There was more to come. On March 4, 2019, Secretary of State Mike Pompeo announced that twenty-three years after the passage of the 1996 Helms–Burton Act—which had codified mechanisms for enforcing sanctions and the embargo—the U.S. would activate a clause in the act known as Title III. This allows plaintiffs—both U.S. persons and Cuban-born U.S. citizens—to sue foreign companies that do business on properties nationalized following the 1959 revolution. That April, in Miami, then–National Security Advisor John Bolton announced two more restrictions, each of which targets a critical sector of the economy: visits by U.S. cruise ships and remittances.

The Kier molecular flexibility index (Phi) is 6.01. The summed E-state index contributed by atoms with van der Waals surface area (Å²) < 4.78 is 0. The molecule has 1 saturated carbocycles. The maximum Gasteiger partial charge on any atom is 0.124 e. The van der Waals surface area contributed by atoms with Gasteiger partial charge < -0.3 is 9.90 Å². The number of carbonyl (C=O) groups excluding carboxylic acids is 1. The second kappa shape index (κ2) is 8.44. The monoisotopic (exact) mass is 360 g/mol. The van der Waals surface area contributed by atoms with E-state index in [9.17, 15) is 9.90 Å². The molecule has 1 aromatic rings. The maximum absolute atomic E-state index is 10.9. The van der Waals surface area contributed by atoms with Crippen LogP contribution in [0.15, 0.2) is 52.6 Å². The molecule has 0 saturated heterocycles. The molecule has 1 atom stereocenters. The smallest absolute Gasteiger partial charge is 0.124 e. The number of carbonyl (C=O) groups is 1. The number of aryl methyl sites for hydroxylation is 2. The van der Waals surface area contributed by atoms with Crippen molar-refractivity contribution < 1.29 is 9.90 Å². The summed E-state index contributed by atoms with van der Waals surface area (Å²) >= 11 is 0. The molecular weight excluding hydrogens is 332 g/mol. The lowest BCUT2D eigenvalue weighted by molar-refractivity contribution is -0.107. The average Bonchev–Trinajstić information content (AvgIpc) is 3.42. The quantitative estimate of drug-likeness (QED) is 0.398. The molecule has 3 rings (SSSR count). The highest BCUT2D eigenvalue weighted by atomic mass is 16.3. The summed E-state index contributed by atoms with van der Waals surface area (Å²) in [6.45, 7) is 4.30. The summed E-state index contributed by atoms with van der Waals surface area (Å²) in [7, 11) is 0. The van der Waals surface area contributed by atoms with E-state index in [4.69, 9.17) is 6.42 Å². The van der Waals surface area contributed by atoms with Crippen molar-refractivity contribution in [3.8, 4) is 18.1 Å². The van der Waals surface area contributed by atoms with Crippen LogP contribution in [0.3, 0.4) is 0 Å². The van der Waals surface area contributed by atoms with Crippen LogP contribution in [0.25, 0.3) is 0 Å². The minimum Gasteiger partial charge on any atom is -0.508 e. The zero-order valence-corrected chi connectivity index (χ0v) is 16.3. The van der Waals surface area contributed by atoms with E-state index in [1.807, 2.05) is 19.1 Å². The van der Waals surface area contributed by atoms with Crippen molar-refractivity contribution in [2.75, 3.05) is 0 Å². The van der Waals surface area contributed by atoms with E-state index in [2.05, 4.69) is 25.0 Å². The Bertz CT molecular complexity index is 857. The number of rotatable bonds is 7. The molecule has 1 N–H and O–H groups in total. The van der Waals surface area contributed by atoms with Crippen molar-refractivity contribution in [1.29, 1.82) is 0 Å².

Then, in June 2019, the Trump administration further clamped down on travel to Cuba by banning group trips via cruise ships, yachts, and corporate planes. More than 638,000 non-Cuban U.S. persons had visited Cuba in 2018, but that number has since dropped significantly. Analysts agree that Cuban small-business owners, who were enjoying an increase in commerce from U.S. visitors, have been especially hurt. A huge impact will fall on the Cuban private sector, because U.S. travelers, as per U.S. Treasury Department regulations, were more likely to stay at privately owned bed-and-breakfasts and hire private drivers and tour guides. At the end of 2019, it also became far more difficult for Cubans living in the United States to travel home for family visits: the State Department directed the Transportation Department to suspend all commercial flights to Cuban cities other than Havana, effective December 10. This suspension was extended to charter flights effective January 10, 2020.